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Archives: February 2009

Which song describes the current state of journalism?


You were asked to submit your choice for the song that best describes the current state of the journalism industry and you returned some great submissions (including a lot of REM and Bob Dylan).

You voted and the song that describes the industry is: “Under Pressure,” by Queen and David Bowie. Congratulations to Andrew Huck who will receive a $25 Amazon gift certificate for his winning submission!

And just in case you’re curious here are the top five vote-getters:

“Under Pressure,” Queen & David Bowie, 17%
“Bury Me With It,” Modest Mouse, 15%
“Video Killed the Radio Star,” The Buggles, 13%
“Death or Glory,” The Clash, 11%
“Live and Let Die,” Guns N’ Roses, 11%

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5 Common photo slideshow mistakes

Online photo slideshows are an increasing popular tool by online news sites to illustrate news stories and showcase their best photography. Photo slideshow creators like Soundslides and other online alternatives make creating them easier, but not necessarily better. Here are some of the common pitfalls to avoid:

1. Too many or too few photos

Too many photos crammed into one slideshow usually means each photo only appears for a second or two, barely enough time for the viewer to take each one in. Too few photos means each photo remains on screen way too long, making the slideshow feel drawn out and boring. Avoid either extreme by editing the narration or selecting only the most relevant and necessary photos. Two to three minutes in length is best. Any longer risks losing the viewers attention.

2. Unmatched photos

If the subject is discussing their cat, don’t show a duck. If they are describing a sad time in their life, don’t show a photo from their bachelor party. Like in broadcast news packages, the photos that appear should reflect what the subject is discussing. More commonly, some slideshows will use an interview as narration, but won’t visually identify the person who is speaking until midway through the slideshow, if at all. Whenever possible, include a photo of the speaker at the beginning of their talk so the viewer knows who is speaking.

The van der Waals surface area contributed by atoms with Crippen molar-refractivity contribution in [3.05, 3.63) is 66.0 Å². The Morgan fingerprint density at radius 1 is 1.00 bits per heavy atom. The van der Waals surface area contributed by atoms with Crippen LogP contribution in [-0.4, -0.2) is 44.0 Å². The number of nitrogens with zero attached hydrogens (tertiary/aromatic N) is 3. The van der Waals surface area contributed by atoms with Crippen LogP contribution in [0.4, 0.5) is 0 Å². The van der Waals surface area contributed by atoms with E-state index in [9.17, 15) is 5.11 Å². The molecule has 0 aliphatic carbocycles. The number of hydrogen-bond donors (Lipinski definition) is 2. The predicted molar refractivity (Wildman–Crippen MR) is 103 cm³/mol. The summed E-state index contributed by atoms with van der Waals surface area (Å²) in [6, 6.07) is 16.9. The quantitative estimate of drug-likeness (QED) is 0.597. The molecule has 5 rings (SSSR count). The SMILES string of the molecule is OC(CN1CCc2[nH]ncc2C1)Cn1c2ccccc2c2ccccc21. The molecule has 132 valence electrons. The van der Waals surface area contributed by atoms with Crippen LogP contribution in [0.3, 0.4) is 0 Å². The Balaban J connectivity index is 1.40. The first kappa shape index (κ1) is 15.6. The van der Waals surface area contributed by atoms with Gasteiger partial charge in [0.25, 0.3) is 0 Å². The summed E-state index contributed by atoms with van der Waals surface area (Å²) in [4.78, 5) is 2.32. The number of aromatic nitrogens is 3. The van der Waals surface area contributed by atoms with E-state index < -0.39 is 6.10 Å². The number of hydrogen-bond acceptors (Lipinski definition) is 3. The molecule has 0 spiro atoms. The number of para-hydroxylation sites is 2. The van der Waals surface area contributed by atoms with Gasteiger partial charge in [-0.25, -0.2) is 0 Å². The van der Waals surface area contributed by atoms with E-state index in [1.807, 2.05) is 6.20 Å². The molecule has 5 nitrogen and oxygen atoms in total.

3. No captions

A pretty picture is just that without identification of what is happening in the photo. Write clear and concise captions for each photo, including the people, places or things being shown and the photographers’ names, to take the guesswork out of viewing a slideshow.

4. Awkward transitions

The voice of the narrator is saying something poignant and yikes! the photo has changed mid-sentence or mid-thought. Soundslides and some other slideshow editors allow the user to adjust the length of each slide. If the slideshow has narration, tweak each slide to fade in or out during natural pauses and breaks to lessen the chance for awkward transitions.

5. Overpowering music

Many slideshow editors add royalty-free music to their projects to support the narration and heighten the drama. Unfortunately, because many forget to adjust audio levels, the music drowns out the narrator or interviewee. Use a sound editing program like Audacity or similar programs to edit the audio before it is added to the slideshow and ensure that what’s important — the human voice — isn’t being overshadowed.


Also on 10,000 Words:

Move over Soundslides: 4 Free online slideshow creators
9 Telltale signs of amateur video
30 Amazing photoblogs (and a few tips for creating one)
How to create, edit and embed audio for free

6 Creative approaches to photography

News photography at its core illustrates concepts that cannnot be conveyed through the written word. As such, some of the most basic but compelling stories can be told through a series of photos.

“Boxer” is an example of such a photo story: Photographer Nicolai Howalt captures adolescent pugilists before and after their bouts. In print, the story read something like “Little Johnny’s cropped blond locks were now wild and tussled,” but by comparing the two photos side by side, viewers can form their own reactions.

The same simplistic approach can be seen in AirlineMeals.net, a photo project that catalogs thousands of modern and historic food offerings. The site serves as a unique database for those who wish to know their culinary fate before they board the plane.

As technology enters into the picture, the possibilities for still-based photography become even more open. Photographer Nicole Young set up her Nikon D200 to take intermittent snapshots of her time cleaning her kitchen. While the resulting video sounds simple, it is evidence that time-lapse photography is a great way to document events as they happen over time. The same time lapse idea was applied by father Francis Vachon to capture his very active infant son, the results of which are humorous, yet enlightening.

Some of the best ideas are the most simple. Greg Peverill-Conti aims to photograph 1,000 faces and naturally uses Flickr as the place to host the collection. While there are few criteria of who gets photographed, the idea could easily translate into a news project that captures the faces of a particular community.